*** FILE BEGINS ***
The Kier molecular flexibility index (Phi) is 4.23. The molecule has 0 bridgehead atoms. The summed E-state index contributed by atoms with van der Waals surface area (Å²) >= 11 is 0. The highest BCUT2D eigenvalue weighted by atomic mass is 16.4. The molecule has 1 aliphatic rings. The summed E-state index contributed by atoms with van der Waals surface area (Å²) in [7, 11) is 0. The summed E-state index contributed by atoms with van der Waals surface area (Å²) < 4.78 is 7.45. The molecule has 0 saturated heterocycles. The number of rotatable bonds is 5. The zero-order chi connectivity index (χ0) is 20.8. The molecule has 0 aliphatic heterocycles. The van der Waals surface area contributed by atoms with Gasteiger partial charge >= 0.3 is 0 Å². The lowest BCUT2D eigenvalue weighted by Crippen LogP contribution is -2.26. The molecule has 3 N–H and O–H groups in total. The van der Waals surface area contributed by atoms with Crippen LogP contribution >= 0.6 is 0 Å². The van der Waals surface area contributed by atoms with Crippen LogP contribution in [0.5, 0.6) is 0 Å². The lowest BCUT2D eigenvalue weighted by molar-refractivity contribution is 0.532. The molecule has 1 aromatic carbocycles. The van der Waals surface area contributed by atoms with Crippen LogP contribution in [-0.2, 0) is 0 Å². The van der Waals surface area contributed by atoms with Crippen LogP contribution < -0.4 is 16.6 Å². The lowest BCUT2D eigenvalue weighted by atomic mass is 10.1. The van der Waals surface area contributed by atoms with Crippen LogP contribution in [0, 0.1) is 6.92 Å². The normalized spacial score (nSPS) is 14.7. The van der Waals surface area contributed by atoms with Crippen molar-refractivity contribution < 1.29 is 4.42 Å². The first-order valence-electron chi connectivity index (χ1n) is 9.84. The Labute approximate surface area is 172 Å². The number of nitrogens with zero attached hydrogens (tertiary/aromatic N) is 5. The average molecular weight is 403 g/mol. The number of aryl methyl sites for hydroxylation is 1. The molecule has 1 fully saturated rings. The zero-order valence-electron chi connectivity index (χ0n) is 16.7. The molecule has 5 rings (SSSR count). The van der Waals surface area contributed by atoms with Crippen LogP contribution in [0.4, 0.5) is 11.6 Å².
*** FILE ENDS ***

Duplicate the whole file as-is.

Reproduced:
The Kier molecular flexibility index (Phi) is 4.23. The molecule has 0 bridgehead atoms. The summed E-state index contributed by atoms with van der Waals surface area (Å²) >= 11 is 0. The highest BCUT2D eigenvalue weighted by atomic mass is 16.4. The molecule has 1 aliphatic rings. The summed E-state index contributed by atoms with van der Waals surface area (Å²) in [7, 11) is 0. The summed E-state index contributed by atoms with van der Waals surface area (Å²) < 4.78 is 7.45. The molecule has 0 saturated heterocycles. The number of rotatable bonds is 5. The zero-order chi connectivity index (χ0) is 20.8. The molecule has 0 aliphatic heterocycles. The van der Waals surface area contributed by atoms with Gasteiger partial charge >= 0.3 is 0 Å². The lowest BCUT2D eigenvalue weighted by Crippen LogP contribution is -2.26. The molecule has 3 N–H and O–H groups in total. The van der Waals surface area contributed by atoms with Crippen LogP contribution >= 0.6 is 0 Å². The van der Waals surface area contributed by atoms with Crippen LogP contribution in [0.5, 0.6) is 0 Å². The lowest BCUT2D eigenvalue weighted by molar-refractivity contribution is 0.532. The molecule has 1 aromatic carbocycles. The van der Waals surface area contributed by atoms with Crippen LogP contribution in [-0.2, 0) is 0 Å². The van der Waals surface area contributed by atoms with Crippen LogP contribution < -0.4 is 16.6 Å². The lowest BCUT2D eigenvalue weighted by atomic mass is 10.1. The van der Waals surface area contributed by atoms with Crippen LogP contribution in [0, 0.1) is 6.92 Å². The normalized spacial score (nSPS) is 14.7. The van der Waals surface area contributed by atoms with Crippen molar-refractivity contribution < 1.29 is 4.42 Å². The first-order valence-electron chi connectivity index (χ1n) is 9.84. The Labute approximate surface area is 172 Å². The number of nitrogens with zero attached hydrogens (tertiary/aromatic N) is 5. The average molecular weight is 403 g/mol. The number of aryl methyl sites for hydroxylation is 1. The molecule has 1 fully saturated rings. The zero-order valence-electron chi connectivity index (χ0n) is 16.7. The molecule has 5 rings (SSSR count). The van der Waals surface area contributed by atoms with Crippen LogP contribution in [0.4, 0.5) is 11.6 Å².